Structural Predictions: Part Two
Derek & Laura Cabrera
Derek Cabrera (Ph.D., Cornell) is an internationally known systems scientist and serves on the faculty of Cornell University where he teaches systems thinking, systems leadership, and systems mapping and is Program Director for the Graduate Certification Program in Systems Thinking, Modeling, and Leadership (STML). He is a senior scientist at Cabrera Research Lab. Laura Cabrera (B.S., M.P.A, & PhD, Cornell) currently teaches Systems Thinking and Modeling and Systems Leadership at Cornell University at the Institute for Policy Affairs. She is also a senior researcher at the Cabrera Research Lab. Over the past decade, Cabrera has applied her expertise in research methods and translational research to increase public understanding, practical application, and dissemination of sophisticated systems science and systems thinking models.
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Derek & Laura Cabrera
Excerpt from the book: Systems Thinking Made Simple, Chapter 6
USING IDEA ANALYTICS TO PREDICT NEW IDEAS
The predictive capabilities of DSRP are as simple as the theory itself.
You can learn to use these predictive powers in just minutes.
DSRP is a basis for metacognitive mapping that is powerfully predictive, it can help people in any field or situation think better about anything.
The way DSRP does this, paradoxically, is not to focus on the topic that one is thinking about. The topical details are [at least initially] irrelevant to the predictive power of DSRP. DSRP helps one focus on predicting the structural possibilities of ideas, rather than the content information that maps onto those structures.
The predictions that DSRP makes are captured by what we call "structural analytics." There are two distinctions that are important to make to give us a framework for the analytics that DSRP provides. First is a distinction between a whole Plectica map and a single idea (a card). We’ll call these respectively map analytics, which gives you the analytics for the entire map, and card analytics, which gives you analytics for an individual idea/thing. The next distinction to make is between what you have done and what you could do. We’ll call this have done and could do and plot these in Table 6.1. Have done means that you have already followed the particular DSRP rule for the thing or map, whereas could do refers to all the possible structures that you could create if you wanted to. Have done is descriptive, whereas could do is prescriptive because it will help you to generate new ideas.
Let’s look at how maps work in terms of have done or descriptive aspects of the map versus could be done or prescriptive aspects of the map. In Figure 6.13 below you can see 4 cards (A, B, C and D). And we can also see that cards A and B and C and D are related. The Relationship Rule of DSRP tells us that "any two ideas or things could be related" so we can see (red dotted lines) that there could be several other relationships that have not been identified.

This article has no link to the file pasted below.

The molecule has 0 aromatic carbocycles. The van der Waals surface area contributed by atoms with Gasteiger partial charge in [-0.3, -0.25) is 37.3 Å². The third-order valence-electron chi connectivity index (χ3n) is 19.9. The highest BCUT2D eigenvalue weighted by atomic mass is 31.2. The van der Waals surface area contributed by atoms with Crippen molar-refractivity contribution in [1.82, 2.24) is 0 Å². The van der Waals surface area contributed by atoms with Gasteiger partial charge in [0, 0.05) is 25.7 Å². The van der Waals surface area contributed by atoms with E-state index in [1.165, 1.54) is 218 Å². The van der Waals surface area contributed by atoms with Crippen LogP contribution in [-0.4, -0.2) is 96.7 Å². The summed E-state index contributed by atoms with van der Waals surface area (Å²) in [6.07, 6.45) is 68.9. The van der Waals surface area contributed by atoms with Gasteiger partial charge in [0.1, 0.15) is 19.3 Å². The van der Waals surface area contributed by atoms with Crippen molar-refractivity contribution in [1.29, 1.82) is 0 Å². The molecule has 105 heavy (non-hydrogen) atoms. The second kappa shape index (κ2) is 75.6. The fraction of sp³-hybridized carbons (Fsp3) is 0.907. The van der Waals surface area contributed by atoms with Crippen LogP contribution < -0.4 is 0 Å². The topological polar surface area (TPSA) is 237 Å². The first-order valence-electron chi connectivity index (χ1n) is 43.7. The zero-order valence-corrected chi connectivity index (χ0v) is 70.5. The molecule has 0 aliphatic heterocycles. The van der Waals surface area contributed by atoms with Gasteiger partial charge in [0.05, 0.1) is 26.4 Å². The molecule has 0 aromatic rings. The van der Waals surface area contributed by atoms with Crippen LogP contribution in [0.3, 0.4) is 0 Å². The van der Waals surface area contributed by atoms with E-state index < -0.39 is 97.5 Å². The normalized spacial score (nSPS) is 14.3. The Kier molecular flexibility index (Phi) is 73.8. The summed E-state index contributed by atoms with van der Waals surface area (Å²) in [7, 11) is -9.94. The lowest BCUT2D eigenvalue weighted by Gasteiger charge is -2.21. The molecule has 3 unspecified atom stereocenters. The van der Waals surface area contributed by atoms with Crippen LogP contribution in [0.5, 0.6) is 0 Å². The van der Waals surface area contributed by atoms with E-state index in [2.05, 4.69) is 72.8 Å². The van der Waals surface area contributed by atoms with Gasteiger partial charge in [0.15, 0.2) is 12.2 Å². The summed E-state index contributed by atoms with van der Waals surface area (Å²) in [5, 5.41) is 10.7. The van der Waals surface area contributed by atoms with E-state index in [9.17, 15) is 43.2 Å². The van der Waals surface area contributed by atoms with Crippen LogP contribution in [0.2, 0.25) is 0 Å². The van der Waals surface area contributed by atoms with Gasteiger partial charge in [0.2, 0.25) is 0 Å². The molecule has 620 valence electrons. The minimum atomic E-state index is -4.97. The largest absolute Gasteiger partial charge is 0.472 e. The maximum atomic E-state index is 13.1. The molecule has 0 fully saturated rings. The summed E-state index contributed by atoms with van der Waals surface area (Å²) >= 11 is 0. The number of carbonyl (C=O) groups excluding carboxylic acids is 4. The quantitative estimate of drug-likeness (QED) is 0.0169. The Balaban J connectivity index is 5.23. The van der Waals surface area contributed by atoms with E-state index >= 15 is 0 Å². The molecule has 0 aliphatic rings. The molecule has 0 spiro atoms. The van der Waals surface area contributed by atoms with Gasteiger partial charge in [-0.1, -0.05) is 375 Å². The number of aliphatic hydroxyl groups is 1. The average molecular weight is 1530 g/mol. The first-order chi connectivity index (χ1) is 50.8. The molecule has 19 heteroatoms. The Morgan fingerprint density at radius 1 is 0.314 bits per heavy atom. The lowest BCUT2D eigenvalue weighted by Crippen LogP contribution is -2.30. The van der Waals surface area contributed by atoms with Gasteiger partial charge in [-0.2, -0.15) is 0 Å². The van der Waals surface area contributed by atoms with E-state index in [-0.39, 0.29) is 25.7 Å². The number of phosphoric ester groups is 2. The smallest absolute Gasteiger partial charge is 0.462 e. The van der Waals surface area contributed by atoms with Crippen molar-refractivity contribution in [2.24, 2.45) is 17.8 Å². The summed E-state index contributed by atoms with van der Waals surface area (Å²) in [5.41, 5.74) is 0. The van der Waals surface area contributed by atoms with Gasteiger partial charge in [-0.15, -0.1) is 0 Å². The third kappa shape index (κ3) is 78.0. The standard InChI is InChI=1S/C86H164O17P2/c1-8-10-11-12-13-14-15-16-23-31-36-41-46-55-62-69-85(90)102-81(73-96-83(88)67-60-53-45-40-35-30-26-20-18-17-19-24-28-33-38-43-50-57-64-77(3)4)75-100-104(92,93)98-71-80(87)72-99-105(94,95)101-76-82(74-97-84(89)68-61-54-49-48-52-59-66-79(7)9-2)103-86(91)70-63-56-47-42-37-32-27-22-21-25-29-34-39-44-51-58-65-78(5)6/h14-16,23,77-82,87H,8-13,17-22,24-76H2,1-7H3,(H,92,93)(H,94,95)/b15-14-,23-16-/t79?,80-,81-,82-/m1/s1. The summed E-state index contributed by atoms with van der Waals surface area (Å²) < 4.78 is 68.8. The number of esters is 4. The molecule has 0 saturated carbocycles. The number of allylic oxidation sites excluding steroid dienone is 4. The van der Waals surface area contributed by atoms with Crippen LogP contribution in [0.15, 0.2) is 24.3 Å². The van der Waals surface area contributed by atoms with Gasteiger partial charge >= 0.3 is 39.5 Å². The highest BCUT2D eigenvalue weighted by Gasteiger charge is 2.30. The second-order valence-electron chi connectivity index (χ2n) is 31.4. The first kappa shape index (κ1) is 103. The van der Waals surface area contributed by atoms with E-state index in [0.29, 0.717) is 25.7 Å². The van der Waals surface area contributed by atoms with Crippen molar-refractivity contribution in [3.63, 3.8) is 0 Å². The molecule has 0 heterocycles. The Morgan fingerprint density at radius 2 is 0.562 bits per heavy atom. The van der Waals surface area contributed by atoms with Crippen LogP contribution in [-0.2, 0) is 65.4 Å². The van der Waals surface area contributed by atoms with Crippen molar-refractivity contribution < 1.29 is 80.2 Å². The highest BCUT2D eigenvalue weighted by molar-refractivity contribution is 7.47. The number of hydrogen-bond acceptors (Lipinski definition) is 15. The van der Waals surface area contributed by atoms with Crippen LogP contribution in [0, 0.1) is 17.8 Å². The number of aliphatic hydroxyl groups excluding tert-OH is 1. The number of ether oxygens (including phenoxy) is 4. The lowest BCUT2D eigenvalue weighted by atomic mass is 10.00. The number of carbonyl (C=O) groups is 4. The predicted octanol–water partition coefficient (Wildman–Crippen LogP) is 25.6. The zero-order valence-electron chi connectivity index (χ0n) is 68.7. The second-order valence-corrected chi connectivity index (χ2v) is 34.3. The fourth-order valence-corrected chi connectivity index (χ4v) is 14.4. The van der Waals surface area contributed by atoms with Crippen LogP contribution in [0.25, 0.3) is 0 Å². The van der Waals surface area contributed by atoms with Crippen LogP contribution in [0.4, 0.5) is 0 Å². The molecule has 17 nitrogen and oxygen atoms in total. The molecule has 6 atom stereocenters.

We can use have-done and could-do as lenses from which we can take perspective on any map to see what was already done in contrast to what could be done, given some more thought—possibly discovering new ideas, innovations, salient facts, or breakthroughs in our thinking. Figure 6.14 illustrates a simple map with some of the descriptive “have dones” and "could dos."
Right away we can begin to see room for improvement in our thinking informed by DSRP structure. By zooming into any individual thing or idea, we can see which rules have been used and which ones have not.
If we think of each card in our map as being labeled with information (a title or title and summary) and that each and every card could do some or all of the DSRP rules, we see there are many possible directions our thinking could go. In Figure 6.14, we could for example consider which system political ecology is part of (such as human ecology) that might include social, economic, and technological dimensions. Likewise, there are 196 countries in the world that could all be parts alongside the four we mentioned. Each of these countries is not a homogeneous whole but would have political factions within, so they could be further broken down into these parts. We can ask the DSRP Thinkquiry questions (see page 132) for any card or cards in our map.
This might seem like a simple set of predictions, but realize that your thinking can follow the predictive analytics for any and all ideas in your maps. So, for example, if you have 5 or 10 basic ideas (cards) making up your thinking, you would be able to select on any one of those cards and begin asking questions based on DSRP structure: Could this card have parts? Is this card related to other cards? If so, how is it related? Is that relationship a system made up of interrelated parts? Could this card be thought of as a perspective? Or, alternatively, would this card be seen differently if viewed from a different perspective? As you followed one or more of those suggested paths, with each addition of an object or relationship you’d have more options.